For years, identity theft expert Eva Velasquez warned parents that freezing their children’s credit reports was difficult, problematic and probably unnecessary.
Velasquez, chief executive officer of the non-profit Identity Theft Resource Center, has since changed her mind. Or rather, the sheer volume and severity of database breaches — including last year’s breathtakingly huge compromise at Equifax credit bureau — changed it for her. She now recommends that parents “strongly consider” credit freezes for their kids.
“The landscape has changed,” Velasquez says.
What hasn’t changed, unfortunately, is the difficulty of getting a credit freeze for someone younger than 18. Sometimes it’s impossible, depending on where you live.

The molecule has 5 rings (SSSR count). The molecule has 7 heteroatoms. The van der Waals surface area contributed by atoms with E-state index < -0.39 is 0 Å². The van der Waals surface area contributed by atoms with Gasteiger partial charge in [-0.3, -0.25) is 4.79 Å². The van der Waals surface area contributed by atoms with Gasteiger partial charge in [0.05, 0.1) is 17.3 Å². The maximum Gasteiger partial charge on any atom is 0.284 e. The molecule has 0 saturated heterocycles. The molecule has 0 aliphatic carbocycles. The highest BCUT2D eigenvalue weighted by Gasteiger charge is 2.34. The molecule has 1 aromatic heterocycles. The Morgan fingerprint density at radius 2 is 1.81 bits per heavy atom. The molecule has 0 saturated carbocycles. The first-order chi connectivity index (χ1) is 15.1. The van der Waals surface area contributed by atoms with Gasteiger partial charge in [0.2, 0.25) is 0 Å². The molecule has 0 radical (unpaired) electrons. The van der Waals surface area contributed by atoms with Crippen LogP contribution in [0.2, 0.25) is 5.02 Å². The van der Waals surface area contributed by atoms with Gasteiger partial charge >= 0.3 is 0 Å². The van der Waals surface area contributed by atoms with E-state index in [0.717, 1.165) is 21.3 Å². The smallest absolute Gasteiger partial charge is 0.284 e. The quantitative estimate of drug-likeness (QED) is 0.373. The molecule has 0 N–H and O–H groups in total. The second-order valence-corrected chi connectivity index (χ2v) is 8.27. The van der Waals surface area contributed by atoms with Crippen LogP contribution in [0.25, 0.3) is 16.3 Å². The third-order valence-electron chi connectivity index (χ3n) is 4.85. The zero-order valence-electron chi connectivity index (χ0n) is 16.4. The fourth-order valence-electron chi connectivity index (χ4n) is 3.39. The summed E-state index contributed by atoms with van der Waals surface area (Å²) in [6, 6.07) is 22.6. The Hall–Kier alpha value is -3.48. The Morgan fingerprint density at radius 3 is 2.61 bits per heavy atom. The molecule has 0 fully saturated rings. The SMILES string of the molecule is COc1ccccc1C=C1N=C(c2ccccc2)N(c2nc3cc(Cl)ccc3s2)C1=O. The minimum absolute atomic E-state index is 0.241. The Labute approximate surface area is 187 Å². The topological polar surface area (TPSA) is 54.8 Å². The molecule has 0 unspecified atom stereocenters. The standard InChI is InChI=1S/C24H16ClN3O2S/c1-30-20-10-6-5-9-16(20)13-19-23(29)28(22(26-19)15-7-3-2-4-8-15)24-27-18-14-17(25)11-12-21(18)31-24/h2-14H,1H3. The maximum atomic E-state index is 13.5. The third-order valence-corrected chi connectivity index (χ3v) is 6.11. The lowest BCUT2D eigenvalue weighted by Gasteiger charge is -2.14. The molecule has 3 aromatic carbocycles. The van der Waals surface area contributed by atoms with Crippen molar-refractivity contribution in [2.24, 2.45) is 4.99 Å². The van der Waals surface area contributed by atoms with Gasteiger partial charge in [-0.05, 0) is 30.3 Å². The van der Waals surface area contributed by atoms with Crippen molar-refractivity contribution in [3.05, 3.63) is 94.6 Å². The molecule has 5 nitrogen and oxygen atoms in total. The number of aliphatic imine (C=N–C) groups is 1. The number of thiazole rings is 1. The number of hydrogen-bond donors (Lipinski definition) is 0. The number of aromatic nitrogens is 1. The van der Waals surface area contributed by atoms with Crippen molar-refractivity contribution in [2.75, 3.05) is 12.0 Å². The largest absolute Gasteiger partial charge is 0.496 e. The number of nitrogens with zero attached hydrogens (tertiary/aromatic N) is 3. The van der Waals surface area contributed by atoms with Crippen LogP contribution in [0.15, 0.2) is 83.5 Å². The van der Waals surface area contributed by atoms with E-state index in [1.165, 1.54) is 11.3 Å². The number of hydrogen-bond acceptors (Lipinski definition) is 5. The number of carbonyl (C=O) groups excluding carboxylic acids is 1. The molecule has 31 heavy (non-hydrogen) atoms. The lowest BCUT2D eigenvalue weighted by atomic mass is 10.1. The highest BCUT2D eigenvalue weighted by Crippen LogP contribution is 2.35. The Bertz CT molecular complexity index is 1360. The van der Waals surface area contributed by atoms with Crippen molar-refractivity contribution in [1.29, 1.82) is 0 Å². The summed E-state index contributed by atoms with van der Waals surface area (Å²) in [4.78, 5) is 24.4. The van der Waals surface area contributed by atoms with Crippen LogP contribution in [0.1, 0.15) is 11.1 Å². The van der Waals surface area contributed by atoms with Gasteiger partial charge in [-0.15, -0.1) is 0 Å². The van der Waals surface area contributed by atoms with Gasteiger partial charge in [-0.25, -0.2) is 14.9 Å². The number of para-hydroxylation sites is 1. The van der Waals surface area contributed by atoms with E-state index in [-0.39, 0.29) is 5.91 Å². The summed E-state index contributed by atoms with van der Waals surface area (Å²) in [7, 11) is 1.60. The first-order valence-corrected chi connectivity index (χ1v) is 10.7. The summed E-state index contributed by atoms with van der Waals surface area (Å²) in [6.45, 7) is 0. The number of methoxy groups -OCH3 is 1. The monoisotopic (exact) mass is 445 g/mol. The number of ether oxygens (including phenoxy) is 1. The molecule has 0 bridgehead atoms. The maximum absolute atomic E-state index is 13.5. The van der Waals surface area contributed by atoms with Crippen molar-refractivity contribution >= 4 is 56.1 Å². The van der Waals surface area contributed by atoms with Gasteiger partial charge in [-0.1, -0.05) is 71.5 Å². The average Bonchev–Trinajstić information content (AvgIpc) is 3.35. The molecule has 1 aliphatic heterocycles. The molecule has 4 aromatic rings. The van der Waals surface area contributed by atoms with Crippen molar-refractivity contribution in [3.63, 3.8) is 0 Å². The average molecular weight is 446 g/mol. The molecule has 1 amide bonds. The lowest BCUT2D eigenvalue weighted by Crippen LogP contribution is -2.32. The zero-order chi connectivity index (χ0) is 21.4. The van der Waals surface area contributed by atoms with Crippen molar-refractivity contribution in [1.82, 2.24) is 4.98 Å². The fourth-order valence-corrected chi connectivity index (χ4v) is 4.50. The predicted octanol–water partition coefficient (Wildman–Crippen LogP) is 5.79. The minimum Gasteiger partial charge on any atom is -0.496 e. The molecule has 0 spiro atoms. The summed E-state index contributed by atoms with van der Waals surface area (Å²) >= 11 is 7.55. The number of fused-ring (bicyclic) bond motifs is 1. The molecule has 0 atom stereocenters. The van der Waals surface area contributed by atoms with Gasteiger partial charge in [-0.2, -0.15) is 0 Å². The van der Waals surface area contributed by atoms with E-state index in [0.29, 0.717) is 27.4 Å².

Credit freezes allow you to restrict access to your credit reports, preventing identity thieves from opening new, fraudulent accounts in your name. Credit freezes have been available to U.S. adults since 2007.
Children, however, typically aren’t supposed to have credit reports. If they do, someone has probably stolen their identity. All three major credit bureaus allow parents to freeze credit reports when a child’s identity has been used by a thief.
Many states, though, don’t require the bureaus to offer credit freezes if a child’s identity hasn’t already been compromised. That could change: A Senate-approved bill to loosen Dodd-Frank banking regulations includes a clause that would require